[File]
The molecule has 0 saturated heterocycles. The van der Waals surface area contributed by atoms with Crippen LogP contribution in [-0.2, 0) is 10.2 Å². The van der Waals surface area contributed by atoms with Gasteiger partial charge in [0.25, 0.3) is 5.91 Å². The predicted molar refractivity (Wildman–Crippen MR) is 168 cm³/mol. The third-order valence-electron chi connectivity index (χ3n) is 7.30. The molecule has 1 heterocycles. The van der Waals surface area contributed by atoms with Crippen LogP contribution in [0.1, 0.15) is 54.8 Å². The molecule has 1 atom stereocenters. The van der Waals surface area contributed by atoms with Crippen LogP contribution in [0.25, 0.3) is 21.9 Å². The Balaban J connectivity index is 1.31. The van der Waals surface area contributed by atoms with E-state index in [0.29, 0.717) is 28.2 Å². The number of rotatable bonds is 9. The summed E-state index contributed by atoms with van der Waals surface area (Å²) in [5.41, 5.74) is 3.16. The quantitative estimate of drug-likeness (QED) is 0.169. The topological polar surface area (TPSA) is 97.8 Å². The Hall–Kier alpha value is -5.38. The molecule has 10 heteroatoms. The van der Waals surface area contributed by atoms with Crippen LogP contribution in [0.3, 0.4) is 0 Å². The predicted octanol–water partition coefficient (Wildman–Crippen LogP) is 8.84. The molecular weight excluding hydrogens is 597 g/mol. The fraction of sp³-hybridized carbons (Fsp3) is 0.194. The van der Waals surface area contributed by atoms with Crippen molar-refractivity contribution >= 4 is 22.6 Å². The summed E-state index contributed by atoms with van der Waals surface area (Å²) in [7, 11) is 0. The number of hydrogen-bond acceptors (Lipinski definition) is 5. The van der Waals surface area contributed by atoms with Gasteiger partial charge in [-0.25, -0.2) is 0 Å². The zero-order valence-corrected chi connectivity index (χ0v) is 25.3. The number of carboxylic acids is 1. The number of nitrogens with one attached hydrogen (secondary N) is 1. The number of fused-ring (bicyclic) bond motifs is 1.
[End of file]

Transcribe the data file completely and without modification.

The molecule has 0 saturated heterocycles. The van der Waals surface area contributed by atoms with Crippen LogP contribution in [-0.2, 0) is 10.2 Å². The van der Waals surface area contributed by atoms with Gasteiger partial charge in [0.25, 0.3) is 5.91 Å². The predicted molar refractivity (Wildman–Crippen MR) is 168 cm³/mol. The third-order valence-electron chi connectivity index (χ3n) is 7.30. The molecule has 1 heterocycles. The van der Waals surface area contributed by atoms with Crippen LogP contribution in [0.1, 0.15) is 54.8 Å². The molecule has 1 atom stereocenters. The van der Waals surface area contributed by atoms with Crippen LogP contribution in [0.25, 0.3) is 21.9 Å². The Balaban J connectivity index is 1.31. The van der Waals surface area contributed by atoms with E-state index in [0.29, 0.717) is 28.2 Å². The number of rotatable bonds is 9. The summed E-state index contributed by atoms with van der Waals surface area (Å²) in [5.41, 5.74) is 3.16. The quantitative estimate of drug-likeness (QED) is 0.169. The topological polar surface area (TPSA) is 97.8 Å². The Hall–Kier alpha value is -5.38. The molecule has 10 heteroatoms. The van der Waals surface area contributed by atoms with Crippen LogP contribution in [0.3, 0.4) is 0 Å². The predicted octanol–water partition coefficient (Wildman–Crippen LogP) is 8.84. The molecular weight excluding hydrogens is 597 g/mol. The fraction of sp³-hybridized carbons (Fsp3) is 0.194. The van der Waals surface area contributed by atoms with Crippen molar-refractivity contribution >= 4 is 22.6 Å². The summed E-state index contributed by atoms with van der Waals surface area (Å²) in [7, 11) is 0. The number of hydrogen-bond acceptors (Lipinski definition) is 5. The van der Waals surface area contributed by atoms with Gasteiger partial charge in [-0.25, -0.2) is 0 Å². The zero-order valence-corrected chi connectivity index (χ0v) is 25.3. The number of carboxylic acids is 1. The number of nitrogens with one attached hydrogen (secondary N) is 1. The number of fused-ring (bicyclic) bond motifs is 1.